Ridgeway Elementary School in Dodgeville may be taking a cue from the White House, which as been sending out greeting cards in the last few weeks, wishing recipients a happy "Holiday Season" rather than "Merry Christmas." The school's "Winter Program" features a secularized version of the traditional Christmas carol "Silent Night" with the following lyrics:

Cold in the night, no one in sight;
Winter winds whirl and bite.
How I wish I were happy and warm,
Safe with my family out of the storm.

A concerned parent whose child attends Ridgeway Elementary contacted the Florida-based Liberty Counsel, which has contacted the school. The legal group's president and general counsel, Mat Staver, explains that as part of its program, the school has also included decorations from other holiday themes.
"At the same time the school has changed the religious songs to secular," Staver says, "their so-called 'Winter Program' has included decorating classrooms with Santa Claus, Kwanzaa, menorahs, and even Labafana -- a term I'd not even heard of until this year." Labafana, he says, is "apparently a Christmas witch."
The attorney says Ridgeway is now a target of Liberty Counsel's "Friend or Foe" campaign. "As a result of this absurdness, Liberty Counsel has issued a demand letter on behalf of a parent whose child attends this elementary school, and who will be participating in this program if the school does not back down." That demand letter, he says, asks for an immediate change in the program -- or Liberty Counsel will file suit.
The basic premise of the "Friend or Foe" campaign is to educate the public that it is legal to celebrate Christmas in schools, public buildings, and private businesses -- including use of the word "Christmas," singing of religious Christmas carols, and displaying of Nativity scenes. According to Staver, there indeed is a war on Christmas.
"Our opponents in this Christmas campaign are not debating us anymore on the law," he admits. "They agree with us that the law allows Christmas. They are trying to say that, in fact, there's no problem going on in America."
But that is definitely not the case, Staver continues. "For those who deny that there is a war on Christmas, this Wisconsin school district -- where they changed the lyrics of 'Silent Night' to 'Cold in the Night' -- is essentially Exhibit A."
The Liberty Counsel president says the law is clear that Christmas is constitutional. But he notes that "when a public school intentionally mocks Christian Christmas songs by secularizing their content, they cross the line from a neutral position -- which the Constitution requires -- to a hostile position, which the Constitution forbids."
Staver says Ridgeway Elementary ought to realize that Christmas is a national holiday celebrated by 96 percent of Americans.

This is rich.  Prez tries to promote Jewish holiday and suffers the consequence.  It seems the menorah lighting (see photo above) occurred on the wrong date and now the Prez has offended those he meant to win favor with.
From today's Washington Post letters to the editor:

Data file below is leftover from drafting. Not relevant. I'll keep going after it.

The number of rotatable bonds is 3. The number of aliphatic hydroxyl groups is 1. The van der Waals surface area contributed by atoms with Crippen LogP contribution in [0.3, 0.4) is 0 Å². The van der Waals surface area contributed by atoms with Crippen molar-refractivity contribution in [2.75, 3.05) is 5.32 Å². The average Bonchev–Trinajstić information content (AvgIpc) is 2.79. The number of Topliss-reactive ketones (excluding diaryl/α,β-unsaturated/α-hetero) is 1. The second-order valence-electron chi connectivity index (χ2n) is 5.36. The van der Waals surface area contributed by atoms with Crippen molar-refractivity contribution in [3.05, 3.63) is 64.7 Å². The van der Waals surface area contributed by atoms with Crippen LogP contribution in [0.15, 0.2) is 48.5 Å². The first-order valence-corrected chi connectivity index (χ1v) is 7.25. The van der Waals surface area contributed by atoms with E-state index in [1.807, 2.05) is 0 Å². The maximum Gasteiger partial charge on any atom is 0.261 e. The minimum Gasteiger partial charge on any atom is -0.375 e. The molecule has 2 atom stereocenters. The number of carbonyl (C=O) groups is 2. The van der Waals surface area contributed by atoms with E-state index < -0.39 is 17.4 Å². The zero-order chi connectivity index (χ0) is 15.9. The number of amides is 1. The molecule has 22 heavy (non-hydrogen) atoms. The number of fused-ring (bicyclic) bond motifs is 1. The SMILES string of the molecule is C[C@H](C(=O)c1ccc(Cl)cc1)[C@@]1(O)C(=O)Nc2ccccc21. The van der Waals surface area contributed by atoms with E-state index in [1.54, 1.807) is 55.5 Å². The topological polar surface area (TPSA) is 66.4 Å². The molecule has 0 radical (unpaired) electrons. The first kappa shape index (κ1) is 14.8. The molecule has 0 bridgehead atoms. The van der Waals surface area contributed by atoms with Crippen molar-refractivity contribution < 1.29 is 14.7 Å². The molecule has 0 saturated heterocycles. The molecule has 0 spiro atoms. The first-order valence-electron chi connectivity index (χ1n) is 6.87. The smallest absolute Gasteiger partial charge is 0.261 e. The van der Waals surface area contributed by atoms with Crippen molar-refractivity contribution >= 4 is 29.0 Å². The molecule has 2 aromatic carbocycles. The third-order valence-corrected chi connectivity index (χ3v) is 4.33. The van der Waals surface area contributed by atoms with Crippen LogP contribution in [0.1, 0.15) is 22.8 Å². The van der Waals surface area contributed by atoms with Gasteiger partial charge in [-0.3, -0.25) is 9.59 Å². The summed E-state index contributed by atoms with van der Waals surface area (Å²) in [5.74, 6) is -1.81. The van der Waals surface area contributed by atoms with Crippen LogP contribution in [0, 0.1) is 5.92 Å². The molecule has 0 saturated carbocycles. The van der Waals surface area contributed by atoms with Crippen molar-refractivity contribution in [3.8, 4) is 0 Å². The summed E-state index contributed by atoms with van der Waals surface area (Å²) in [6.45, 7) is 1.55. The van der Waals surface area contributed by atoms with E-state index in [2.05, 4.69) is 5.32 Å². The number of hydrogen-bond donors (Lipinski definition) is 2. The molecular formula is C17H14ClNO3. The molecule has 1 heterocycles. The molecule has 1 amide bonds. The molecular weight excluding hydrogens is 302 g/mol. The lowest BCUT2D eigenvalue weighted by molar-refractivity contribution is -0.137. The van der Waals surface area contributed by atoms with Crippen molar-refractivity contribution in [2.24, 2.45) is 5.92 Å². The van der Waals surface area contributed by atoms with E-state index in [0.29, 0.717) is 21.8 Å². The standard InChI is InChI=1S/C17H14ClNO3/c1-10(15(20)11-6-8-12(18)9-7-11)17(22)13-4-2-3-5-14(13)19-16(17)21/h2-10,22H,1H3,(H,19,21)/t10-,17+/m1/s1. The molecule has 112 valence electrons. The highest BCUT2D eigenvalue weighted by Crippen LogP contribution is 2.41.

Quote:Mr. Bush's Misstep on Hanukkah

Tuesday, December 13, 2005; A26
President Bush showed a lack of sensitivity and judgment when he commemorated Hanukkah by lighting candles on Dec. 6 at the White House.
Hanukkah does not begin this year until sundown on Dec. 25. While this may not be a convenient date for the president to commemorate a Jewish holiday, would he hold the White House Easter egg roll 19 days before Easter or light the Christmas tree at the Pageant of Peace 19 days earlier than scheduled?
The lighting of the candles should have been scheduled when appropriate, not when convenient.

Suscipe Wrote: 
The lighting of the candles should have been scheduled when appropriate, not when convenient.

Which begs the question, is it ever appropriate for the president of a 90% Christian identified nation, who himself claims to be Christian, to publicly and officially celebrate Hanukkah? 
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Mrs. Laura Bush is joined by Rabbi Binyomin Taub, Rabbi Hillel Baron and Rabbi Mendy Minkowitz as they stand with staff Tuesday, Dec. 6, 2005, during the kosherizing of the White House kitchen. White House photo by Shealah Craighead
Christmas Witch
I didn't know about Befana until I went to Italy two years ago around Christmas:

La Befana is one of Italy's oldest and most celebrated legends. Each year on January 6 the children of Italy awaken in hopes that La Befana has made a visit to their house. This is a significant day to Italians because it marks the end of the Christmas season and the day that the three Wise Men arrived at the manger of the Christ child. Over the years the Epiphany has been a more celebrated holiday for the children of Italy than even Christmas.

As legend has it the three Wise Men were in search of the Christ child when they decided to stop at a small house to ask for directions. Upon knocking, an old woman holding a broom opened the door slightly to see who was there. Standing at her doorstep were three colorfully dressed men who were in need of directions to find the Christ child. The old woman was unaware of who these three men were looking for and could not point them in the right direction. Prior to the three men leaving they kindly asked the old woman to join them on their journey. She declined because she had much housework to do. After they left she felt as though she had made a mistake and decided to go and catch up with the kind men. After many hours of searching she could not find them. Thinking of the opportunity she had missed the old woman stopped every child to give them a small treat in hopes that one was the Christ child. Each year on the eve of the Epiphany she sets out looking for the baby Jesus. She stops at each child's house to leave those who were good treats in their stockings and those who were bad a lump of coal.

Make sure to keep those stockings hung by the chimney in hopes that La Befana will soon be there.

Buona Natale!

I guess the fools at that school think that since she's an Italian "cultural" figure, she represents some non-religious aspect of the Winter season.